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Q&A: Getting inside Project Morpheus with a Sony R&D engineer
Q&A: Getting inside Project Morpheus with a Sony R&D engineer
June 10, 2014 | By Christian Nutt




Today I got a chance to try Sony's Project Morpehus -- its VR headset for the PlayStation 4. I was able to play two demos: Castle and Street Luge. The first is a stand-up demo using Sony's PlayStation Move wand controllers in which you can attack a dummy using your fists, swords, and a crossbow; the second is what it sounds like, mostly notable because you actually lie down to luge.

Both demos work well, and both are a bit different from what is arguably the best-known application of VR in the game space so far: CCP's EVE Valkyrie. The Morpehus headset's current iteration also works well: the visuals are clear, it's pretty comfortable, and it has good head tracking.

After the demos I was able to speak to Sony engineer Anton Mikhailov, from the Magic Lab in PlayStation's R&D group, which also developed the Move, the controller tracking in the PlayStation 4 Dual Shock 4 controllers, and and the PS4 camera. He also designed the Castle demo and works with developers on bringing their games to Morpheus.

Now that Oculus has been acquired by Facebook there's been talk of broader applications than games for the technology. Is there any difference in making a headset that's primarily for games and one that's not just for games?

Anton Mikhailov: That's a really good question. Traditionally, there have been headsets that are very much not for games. For example, the HMZ viewer from Sony, actually, is what they call a personal display or something like that -- a big TV experience. If you can't fit a big TV in your room, you get that. That's one kind of non-game experience, but Morpheus is not aiming in that direction.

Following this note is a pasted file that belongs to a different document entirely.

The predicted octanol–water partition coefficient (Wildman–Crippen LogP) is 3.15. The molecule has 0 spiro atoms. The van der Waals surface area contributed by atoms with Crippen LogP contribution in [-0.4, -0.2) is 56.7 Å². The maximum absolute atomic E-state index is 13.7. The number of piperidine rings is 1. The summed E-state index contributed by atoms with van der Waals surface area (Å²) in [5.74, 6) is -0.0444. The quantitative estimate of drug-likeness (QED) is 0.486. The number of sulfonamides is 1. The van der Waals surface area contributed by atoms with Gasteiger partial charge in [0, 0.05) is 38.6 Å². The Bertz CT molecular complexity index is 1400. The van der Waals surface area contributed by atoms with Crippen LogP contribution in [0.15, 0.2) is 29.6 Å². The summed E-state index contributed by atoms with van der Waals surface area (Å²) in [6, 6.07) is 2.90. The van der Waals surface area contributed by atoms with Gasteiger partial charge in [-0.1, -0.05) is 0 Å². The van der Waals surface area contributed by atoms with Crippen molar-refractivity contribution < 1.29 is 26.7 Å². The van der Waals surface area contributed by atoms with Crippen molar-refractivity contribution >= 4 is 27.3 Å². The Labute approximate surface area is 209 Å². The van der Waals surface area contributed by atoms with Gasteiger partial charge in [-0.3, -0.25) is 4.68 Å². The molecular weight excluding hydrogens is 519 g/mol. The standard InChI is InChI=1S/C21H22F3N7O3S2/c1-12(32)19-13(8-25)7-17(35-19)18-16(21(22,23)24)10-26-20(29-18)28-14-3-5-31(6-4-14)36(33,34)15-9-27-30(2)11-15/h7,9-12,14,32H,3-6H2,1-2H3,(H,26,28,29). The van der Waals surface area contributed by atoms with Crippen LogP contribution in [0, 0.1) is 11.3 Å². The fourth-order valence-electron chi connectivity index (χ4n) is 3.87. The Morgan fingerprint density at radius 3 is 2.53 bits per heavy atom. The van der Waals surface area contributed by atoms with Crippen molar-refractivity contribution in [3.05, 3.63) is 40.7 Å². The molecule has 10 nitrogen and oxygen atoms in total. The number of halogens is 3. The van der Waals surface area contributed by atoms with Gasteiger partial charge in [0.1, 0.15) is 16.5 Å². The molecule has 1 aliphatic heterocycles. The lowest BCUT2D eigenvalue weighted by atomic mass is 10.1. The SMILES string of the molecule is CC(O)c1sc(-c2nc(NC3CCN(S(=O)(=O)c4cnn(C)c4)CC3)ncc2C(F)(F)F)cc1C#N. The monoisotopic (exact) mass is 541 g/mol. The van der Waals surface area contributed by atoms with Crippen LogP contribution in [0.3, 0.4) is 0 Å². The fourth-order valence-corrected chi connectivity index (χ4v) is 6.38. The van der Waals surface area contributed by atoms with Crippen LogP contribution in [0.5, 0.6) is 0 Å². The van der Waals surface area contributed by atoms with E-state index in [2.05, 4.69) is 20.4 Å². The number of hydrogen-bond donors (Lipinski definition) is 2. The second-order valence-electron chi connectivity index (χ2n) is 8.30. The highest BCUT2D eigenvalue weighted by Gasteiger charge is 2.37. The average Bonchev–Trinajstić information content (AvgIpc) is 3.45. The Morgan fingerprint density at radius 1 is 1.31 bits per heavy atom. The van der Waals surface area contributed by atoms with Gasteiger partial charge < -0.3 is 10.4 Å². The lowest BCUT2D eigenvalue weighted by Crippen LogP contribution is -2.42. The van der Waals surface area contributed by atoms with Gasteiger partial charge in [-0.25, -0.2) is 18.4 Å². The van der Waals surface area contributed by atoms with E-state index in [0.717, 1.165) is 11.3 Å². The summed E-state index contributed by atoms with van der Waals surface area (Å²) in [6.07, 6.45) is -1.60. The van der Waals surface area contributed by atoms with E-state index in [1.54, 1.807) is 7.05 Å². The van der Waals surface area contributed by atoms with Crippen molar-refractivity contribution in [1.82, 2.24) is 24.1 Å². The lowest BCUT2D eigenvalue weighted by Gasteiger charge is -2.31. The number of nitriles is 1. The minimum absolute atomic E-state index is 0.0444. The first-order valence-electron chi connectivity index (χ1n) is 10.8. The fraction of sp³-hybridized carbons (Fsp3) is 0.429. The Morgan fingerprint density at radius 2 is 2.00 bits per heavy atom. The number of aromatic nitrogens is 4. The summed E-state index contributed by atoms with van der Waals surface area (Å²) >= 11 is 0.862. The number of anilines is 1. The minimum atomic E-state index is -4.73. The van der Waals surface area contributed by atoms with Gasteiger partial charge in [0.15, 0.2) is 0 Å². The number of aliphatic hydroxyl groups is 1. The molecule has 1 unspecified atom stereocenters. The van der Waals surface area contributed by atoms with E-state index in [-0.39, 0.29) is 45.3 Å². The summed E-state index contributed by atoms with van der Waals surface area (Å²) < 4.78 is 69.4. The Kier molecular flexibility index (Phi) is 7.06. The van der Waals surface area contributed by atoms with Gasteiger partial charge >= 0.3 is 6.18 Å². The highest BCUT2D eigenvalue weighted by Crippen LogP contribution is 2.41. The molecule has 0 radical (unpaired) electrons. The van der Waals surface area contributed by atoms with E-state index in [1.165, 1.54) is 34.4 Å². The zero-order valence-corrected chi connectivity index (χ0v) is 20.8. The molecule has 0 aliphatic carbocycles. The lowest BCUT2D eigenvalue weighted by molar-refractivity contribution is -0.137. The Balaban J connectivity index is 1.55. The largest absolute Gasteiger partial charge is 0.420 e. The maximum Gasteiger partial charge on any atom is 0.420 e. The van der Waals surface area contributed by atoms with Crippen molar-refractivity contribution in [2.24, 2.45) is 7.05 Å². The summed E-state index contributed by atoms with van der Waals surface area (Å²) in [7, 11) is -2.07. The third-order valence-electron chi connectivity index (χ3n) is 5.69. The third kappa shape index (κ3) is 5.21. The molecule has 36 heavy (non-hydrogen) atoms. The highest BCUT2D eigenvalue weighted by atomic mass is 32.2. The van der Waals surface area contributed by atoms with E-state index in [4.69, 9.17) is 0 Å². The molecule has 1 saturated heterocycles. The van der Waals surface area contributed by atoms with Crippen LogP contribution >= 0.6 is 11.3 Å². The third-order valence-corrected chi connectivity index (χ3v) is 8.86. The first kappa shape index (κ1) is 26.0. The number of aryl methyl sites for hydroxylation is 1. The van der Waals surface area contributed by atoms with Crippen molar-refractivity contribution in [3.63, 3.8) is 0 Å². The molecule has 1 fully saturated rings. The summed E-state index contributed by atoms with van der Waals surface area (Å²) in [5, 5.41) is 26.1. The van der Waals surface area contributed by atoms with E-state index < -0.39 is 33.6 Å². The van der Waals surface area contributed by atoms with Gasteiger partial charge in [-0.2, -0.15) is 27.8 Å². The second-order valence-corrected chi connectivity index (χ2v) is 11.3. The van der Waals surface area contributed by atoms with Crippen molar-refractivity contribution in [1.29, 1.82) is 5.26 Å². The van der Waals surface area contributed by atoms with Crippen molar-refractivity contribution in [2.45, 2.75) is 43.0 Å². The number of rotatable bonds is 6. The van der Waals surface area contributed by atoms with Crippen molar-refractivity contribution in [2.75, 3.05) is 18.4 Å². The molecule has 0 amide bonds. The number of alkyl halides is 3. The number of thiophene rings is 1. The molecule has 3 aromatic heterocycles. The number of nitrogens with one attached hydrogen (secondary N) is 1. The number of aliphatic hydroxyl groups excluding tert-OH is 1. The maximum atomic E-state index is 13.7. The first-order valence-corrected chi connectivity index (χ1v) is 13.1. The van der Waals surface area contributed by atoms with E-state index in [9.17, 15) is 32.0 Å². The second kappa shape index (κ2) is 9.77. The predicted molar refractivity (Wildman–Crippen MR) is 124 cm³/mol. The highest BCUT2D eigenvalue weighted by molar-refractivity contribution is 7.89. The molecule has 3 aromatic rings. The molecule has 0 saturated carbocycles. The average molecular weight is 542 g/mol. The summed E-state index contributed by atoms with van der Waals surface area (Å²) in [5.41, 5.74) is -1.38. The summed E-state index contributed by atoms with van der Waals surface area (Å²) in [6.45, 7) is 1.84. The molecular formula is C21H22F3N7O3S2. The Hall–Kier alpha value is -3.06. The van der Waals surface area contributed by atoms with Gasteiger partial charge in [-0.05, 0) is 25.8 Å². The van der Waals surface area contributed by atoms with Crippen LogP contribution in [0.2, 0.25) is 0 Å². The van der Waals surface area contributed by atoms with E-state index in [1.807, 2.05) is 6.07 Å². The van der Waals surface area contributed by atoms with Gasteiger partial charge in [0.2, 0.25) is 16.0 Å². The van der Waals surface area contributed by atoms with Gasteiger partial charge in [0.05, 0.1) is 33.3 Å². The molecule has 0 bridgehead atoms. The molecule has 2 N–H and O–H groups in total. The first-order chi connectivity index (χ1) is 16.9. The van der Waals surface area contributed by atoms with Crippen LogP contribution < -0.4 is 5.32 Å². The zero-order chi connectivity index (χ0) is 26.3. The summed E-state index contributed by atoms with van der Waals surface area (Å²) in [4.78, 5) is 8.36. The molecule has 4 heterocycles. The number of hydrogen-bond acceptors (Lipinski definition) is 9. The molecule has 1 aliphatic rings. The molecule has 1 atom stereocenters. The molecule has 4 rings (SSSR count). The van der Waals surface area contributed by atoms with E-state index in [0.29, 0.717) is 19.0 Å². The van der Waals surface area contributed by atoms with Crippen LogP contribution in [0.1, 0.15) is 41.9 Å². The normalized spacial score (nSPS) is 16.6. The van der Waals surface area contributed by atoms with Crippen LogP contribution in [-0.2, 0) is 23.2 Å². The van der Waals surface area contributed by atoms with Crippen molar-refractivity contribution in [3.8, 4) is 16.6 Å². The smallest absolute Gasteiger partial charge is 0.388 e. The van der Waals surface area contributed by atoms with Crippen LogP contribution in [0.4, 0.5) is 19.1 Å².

For the kind of non-game experiences we've talked about in the past, and I think Oculus has talked about as well, like virtual tourism or telepresence or that kind of thing, I don't think there's that much difference between that and a gaming-grade headset -- because you are really going for the feeling of presence and immersion. Both in gaming and in non-gaming, you still want that as a fundamental feature. In both cases I think the headset has to be good enough to deliver that.

Are you in the R&D group working directly with developers who are creating content for the headsets?

AM: Yeah. Because it's still an R&D project to some extent, we are basically talking to the developers face-to-face very often -- talking about the new prototypes, their learnings, their feedback about the prototypes and things like that.

Is the feedback from those developers going into the iterations of the headset as you're working on them?

AM: Yeah. The headset you're seeing now is version four or five, depending on how you count. Before that, we had prototypes. For every version we built... This is the version we announced at GDC, for the broad developer announce, but we had internal versions for first party that we iterated on and things like that. All of the feedback, we coalesce and then we try to roll it in as soon as possible into the next version.

Is your group under any pressure to deliver? I know there's no stated release date beyond "not this year." Is there pressure to release or is it just a matter of getting it right?